I came across an article at www.thefreelibrary.com entitled, “Managing stress in the expatriate family: a case study of The State department of the United States of America,” and would like to share a few excerpts that I find pertinent to the relocating expatriate. Though the article specifically refers to civil servants who are required to relocate continuously, it nonetheless foresees and validates issues applicable to any of our clientele who are moving to London from the U.S. or elsewhere in the world.
Not surprisingly, the study addresses the high level of stress associated with an international move:
“Stress is defined as a psychological state that develops when an individual faces a situation that taxes or exceeds internal or external resources available to deal with that situation. There are three major components of stress: uncertainty concerning outcomes; lack of control over situations; and ambiguity concerning expectations. By their very nature, overseas assignments are characterized by uncertainty, lack of control, and ambiguity.”
Indeed, of the 40 stressful life events listed in this study, international relocations are the source of at least 12 of them.
In addition to the added challenge of not only relocating, but leaving behind one’s familiar social support system as well, the article addresses the implications for children and spouses:
“Parents must decide whether to send children to State Department schools abroad, where quality of education can be more standardized, versus a non-American school, where foreign language is emphasized and a more complete cross-cultural experience is the focus. The children themselves also have varied needs and requirements that must be considered, whether it’s identifying talented and gifted programs, or classes for students with learning disabilities or who are physically challenged. […] Although frequent transitions can be stressful on children, the opportunity to fully experience life in foreign countries is one of its greatest advantages. […] [P]arents can learn how to teach their children to appreciate and take advantage of those experiences.”
“It is difficult to nurture or maintain a career while being required to relocate often. [Spouses] cannot gain tenure at any one company or move up the corporate ladder. In addition to job hopping, there may be no opportunities available at all in the spouse’s chosen career field depending on the host country.”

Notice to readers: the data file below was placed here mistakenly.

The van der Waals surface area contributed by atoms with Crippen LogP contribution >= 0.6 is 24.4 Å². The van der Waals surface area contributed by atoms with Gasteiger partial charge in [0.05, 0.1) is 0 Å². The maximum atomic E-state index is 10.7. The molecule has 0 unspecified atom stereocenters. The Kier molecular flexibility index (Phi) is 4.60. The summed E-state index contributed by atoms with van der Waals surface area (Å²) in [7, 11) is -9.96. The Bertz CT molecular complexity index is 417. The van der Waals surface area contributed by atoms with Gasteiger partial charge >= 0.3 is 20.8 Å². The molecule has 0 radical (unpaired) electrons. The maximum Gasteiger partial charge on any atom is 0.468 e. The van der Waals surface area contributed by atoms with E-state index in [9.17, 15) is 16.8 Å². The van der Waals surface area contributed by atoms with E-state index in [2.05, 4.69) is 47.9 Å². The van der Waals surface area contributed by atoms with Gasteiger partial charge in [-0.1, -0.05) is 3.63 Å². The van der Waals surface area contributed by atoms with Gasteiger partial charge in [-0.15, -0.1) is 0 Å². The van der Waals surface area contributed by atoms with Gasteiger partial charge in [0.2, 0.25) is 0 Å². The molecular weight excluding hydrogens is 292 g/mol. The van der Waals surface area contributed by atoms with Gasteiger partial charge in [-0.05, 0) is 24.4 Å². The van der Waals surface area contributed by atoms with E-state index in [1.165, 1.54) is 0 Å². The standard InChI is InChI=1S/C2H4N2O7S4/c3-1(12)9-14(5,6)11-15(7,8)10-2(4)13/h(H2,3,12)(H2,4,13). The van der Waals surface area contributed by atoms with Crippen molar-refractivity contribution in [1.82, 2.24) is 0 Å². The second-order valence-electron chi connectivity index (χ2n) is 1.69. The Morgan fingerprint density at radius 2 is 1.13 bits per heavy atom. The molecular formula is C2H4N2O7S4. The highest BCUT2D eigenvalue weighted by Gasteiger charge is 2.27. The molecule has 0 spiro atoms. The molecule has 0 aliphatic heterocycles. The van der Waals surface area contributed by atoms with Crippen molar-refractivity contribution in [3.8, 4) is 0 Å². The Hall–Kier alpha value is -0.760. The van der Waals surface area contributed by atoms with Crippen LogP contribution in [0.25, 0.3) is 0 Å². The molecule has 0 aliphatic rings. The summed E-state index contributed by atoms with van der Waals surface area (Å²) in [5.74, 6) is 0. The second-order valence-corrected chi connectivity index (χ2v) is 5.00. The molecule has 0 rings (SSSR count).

There is also the matter of adjusting to the new culture overall—for this and all stressful factors involved, an important means of coping is for the family to work together through the changes as a team.
“Adjustment to foreign cultures as a family is important. When families are mobile, they tend to turn to each other for support. So it is important for families as a whole to be well adjusted and adapted to life abroad.”
Now, as I said, this study is geared toward civil servants moving on behalf of the United States government; these particular employees, therefore, receive transitional support from various government agencies, including the Family Liason Office (FLO). If you or your spouse is transferring to the UK or starting a new job here outright, you must be prepared for the fact that the employer may not have such support services in place for you. This is an unfortunate reality that I keep hearing about through other expats’ experiences and the global human resource community.
The responsibility will fall on you, then, to proactively seek help from that employer or third party services. Relocation agencies such as London Relocation Ltd. will certainly minimize the stress of finding a flat to rent in London, setting up a UK bank account, as well as fielding other questions related to logistics like setting up utilities or otherwise getting acclimated (remember, we also have our social forum for such questions and meeting other expats for support!). Empowerment coaches are another resource for setting new goals in a new environment, offering emotional support along with practical advice.
In any case, much literature exists to offer additional guidance, including that of the FLO, which suggests:
“getting totally immersed in the community, getting acquainted with the new neighborhood, attending local theater performances, and participating in local entertainment and festivals. However, it also stresses maintaining family traditions, so that no matter where the family is located, some familiarity still exists. Examples of participating in family traditions include patterns around holidays, weekly get-togethers, family vacations and family recreation.”
As someone who has gone through the difficult transition that is an international relocation to London, trust me that your focus needs to stay on who you are as a person no matter where you may be located geographically, and, if you’re moving with a spouse and/or children, stick together as a unified front against those threatening stressors. If you succeed in this, you’ll succeed in anything you set out for, wherever you may find yourself.